She has mainly been a research assistant at this facility. She comes and assists Dr. Schillinger and Louise with the mise between classes, like anytime she gets. She is at this facility for the experience. For this particular position Andrea had to go through the basic training. She took many online courses regarding lab safety, handling animals, and so on. There were also many prerequisites that she already had gained prior to this position. For the most part Andrea is "learning as she goes" like a classroom outside of the classroom experience. She works closely with the people in the lab and assists them as needed. The other people in the lab guide her on certain tasks so she can learn how to do it too.
Andrea has been a research assistant for 1 year now. She again chose this position because of the education and experience it offered her. Although it is unpaid, it will count for a portion of her college credits she needs.
She stressed that research is really just a transition point of her career. People in research are working for someone higher than them. People in the research field are often blinded from the bigger experiment to avoid biast or tainted data. While she is in this field at the moment to finish her college education, many people working here are aspiring Professors, Private Investigators, and Doctors.
This position has allowed Andrea to gain a lot of experience and "tricks of the trade" from people who have experience and have been doing this work a very long time (not to mention a resumè boost).
Some advice Andrea gave me was to always keep learning, and that if I choose a career and change my mind, its ok too. She said to try and don't be afraid to pursue what *I* want.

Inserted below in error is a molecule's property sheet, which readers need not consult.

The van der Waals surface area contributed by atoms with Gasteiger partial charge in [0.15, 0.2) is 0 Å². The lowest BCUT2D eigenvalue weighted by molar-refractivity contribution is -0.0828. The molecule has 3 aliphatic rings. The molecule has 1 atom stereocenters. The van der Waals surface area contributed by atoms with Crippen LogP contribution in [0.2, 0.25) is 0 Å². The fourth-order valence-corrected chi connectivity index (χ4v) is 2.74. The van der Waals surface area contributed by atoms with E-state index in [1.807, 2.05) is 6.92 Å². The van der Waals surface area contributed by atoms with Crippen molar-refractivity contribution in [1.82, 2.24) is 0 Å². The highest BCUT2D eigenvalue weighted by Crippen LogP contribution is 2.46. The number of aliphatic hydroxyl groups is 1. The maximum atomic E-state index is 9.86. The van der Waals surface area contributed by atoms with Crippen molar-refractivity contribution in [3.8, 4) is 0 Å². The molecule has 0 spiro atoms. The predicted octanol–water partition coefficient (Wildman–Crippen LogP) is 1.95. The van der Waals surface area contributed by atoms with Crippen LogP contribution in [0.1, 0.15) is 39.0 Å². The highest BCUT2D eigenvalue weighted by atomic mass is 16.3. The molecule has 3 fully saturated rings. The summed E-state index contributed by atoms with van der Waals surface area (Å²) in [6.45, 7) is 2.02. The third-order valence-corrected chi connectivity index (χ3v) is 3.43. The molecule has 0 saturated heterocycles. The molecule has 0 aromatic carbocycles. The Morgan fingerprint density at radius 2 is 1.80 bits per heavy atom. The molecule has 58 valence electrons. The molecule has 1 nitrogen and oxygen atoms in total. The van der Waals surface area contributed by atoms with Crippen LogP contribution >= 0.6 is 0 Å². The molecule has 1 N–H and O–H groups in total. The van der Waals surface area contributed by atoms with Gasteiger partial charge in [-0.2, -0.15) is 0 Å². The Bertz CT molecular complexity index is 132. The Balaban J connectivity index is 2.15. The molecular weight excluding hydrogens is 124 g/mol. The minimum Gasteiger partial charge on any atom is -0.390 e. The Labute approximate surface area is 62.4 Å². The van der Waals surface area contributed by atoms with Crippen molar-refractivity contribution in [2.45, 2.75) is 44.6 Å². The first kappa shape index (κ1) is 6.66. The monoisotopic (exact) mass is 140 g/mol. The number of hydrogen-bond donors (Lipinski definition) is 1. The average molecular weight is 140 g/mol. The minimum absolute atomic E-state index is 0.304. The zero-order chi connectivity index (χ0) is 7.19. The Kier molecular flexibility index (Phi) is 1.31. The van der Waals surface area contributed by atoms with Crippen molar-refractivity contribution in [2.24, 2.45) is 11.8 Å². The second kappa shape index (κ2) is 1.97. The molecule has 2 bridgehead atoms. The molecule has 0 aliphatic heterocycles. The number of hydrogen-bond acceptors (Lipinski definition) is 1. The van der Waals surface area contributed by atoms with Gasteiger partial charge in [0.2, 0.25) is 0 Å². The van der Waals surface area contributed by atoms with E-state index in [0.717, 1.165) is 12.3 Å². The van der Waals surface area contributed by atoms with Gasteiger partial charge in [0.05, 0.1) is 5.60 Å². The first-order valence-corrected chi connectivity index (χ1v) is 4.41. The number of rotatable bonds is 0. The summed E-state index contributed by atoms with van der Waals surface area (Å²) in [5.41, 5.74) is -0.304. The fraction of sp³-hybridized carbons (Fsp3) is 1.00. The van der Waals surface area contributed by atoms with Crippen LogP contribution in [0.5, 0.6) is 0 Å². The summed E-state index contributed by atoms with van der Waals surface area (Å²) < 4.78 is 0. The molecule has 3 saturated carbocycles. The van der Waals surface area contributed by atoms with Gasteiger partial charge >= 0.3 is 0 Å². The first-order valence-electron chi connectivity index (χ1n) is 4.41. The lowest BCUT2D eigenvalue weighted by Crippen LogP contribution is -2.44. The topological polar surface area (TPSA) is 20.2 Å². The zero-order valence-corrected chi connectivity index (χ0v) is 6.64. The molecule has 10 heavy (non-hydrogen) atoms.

30 May 2014
My estimation of internship was changed I guess because I didn't know what to expect. I am independent, and kind of left to fend for my own. I have to really take action/responsibility if I want to see something or learn something. My internship is like based on what I want to make of it I guess.
I really enjoy coming to "work" instead of school. 1. There are no annoying kids. That is my favorite part. 2. I get to make my own hours and be by myself if I want, or with a lot of other people if I want to . I think I am definitly ready for the work place, in the fact that my hand doesn't need to be held all the time.
Everything is going great. I am learning a lot and am very happy.
2 June 2014
Name and location your workplace.
Hemal Patel, David Roth Lab
VA Hospital: UCSD research extension
Purpose of your work site? Services it provides? What activities take place at the site? Why does it exist?
This facility studies neuro and cardio functions specifically through rodents, especially mice. The Patel lab focuses more on the cardio functions. They test, observe, study the heart. Right now they are looking at a protein called Caviolin (1 and 2). To do this, they observe the mouse heart at different stages (newborn through adult) through a number of methods.
My favorite method would be the ultra sound. Other methods include heart hanging, homogenizing (grinding up the heart and running it through different machines), and direct drug testing (injecting drugs into mouse/heart and observing performance).